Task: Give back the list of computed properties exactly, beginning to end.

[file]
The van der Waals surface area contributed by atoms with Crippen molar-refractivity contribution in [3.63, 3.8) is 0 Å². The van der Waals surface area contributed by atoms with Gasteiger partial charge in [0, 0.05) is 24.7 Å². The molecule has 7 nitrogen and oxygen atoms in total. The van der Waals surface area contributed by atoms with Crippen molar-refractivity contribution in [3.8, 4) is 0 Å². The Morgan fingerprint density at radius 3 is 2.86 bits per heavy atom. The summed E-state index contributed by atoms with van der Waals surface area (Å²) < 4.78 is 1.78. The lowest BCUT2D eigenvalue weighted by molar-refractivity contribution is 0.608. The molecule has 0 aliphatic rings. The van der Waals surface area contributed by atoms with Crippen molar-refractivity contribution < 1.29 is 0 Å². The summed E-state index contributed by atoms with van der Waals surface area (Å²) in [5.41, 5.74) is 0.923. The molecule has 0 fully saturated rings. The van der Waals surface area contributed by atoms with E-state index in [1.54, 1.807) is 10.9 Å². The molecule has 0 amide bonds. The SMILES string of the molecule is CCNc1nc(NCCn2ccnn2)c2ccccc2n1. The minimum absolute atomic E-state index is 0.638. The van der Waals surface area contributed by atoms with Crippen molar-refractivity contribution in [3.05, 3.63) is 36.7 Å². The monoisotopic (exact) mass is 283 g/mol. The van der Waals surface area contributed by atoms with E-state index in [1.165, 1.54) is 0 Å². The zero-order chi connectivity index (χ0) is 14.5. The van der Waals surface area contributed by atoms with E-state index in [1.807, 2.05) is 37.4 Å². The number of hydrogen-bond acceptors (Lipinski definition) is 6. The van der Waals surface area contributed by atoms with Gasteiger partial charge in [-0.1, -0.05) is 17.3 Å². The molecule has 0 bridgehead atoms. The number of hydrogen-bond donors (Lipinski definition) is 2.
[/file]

The van der Waals surface area contributed by atoms with Crippen molar-refractivity contribution in [3.63, 3.8) is 0 Å². The van der Waals surface area contributed by atoms with Gasteiger partial charge in [0, 0.05) is 24.7 Å². The molecule has 7 nitrogen and oxygen atoms in total. The van der Waals surface area contributed by atoms with Crippen molar-refractivity contribution in [3.8, 4) is 0 Å². The Morgan fingerprint density at radius 3 is 2.86 bits per heavy atom. The summed E-state index contributed by atoms with van der Waals surface area (Å²) < 4.78 is 1.78. The lowest BCUT2D eigenvalue weighted by molar-refractivity contribution is 0.608. The molecule has 0 aliphatic rings. The van der Waals surface area contributed by atoms with Crippen molar-refractivity contribution < 1.29 is 0 Å². The summed E-state index contributed by atoms with van der Waals surface area (Å²) in [5.41, 5.74) is 0.923. The molecule has 0 fully saturated rings. The van der Waals surface area contributed by atoms with E-state index in [1.54, 1.807) is 10.9 Å². The molecule has 0 amide bonds. The SMILES string of the molecule is CCNc1nc(NCCn2ccnn2)c2ccccc2n1. The minimum absolute atomic E-state index is 0.638. The van der Waals surface area contributed by atoms with Crippen molar-refractivity contribution in [3.05, 3.63) is 36.7 Å². The monoisotopic (exact) mass is 283 g/mol. The van der Waals surface area contributed by atoms with E-state index in [1.165, 1.54) is 0 Å². The zero-order chi connectivity index (χ0) is 14.5. The van der Waals surface area contributed by atoms with E-state index in [1.807, 2.05) is 37.4 Å². The number of hydrogen-bond acceptors (Lipinski definition) is 6. The van der Waals surface area contributed by atoms with Gasteiger partial charge in [-0.1, -0.05) is 17.3 Å². The molecule has 0 bridgehead atoms. The number of hydrogen-bond donors (Lipinski definition) is 2.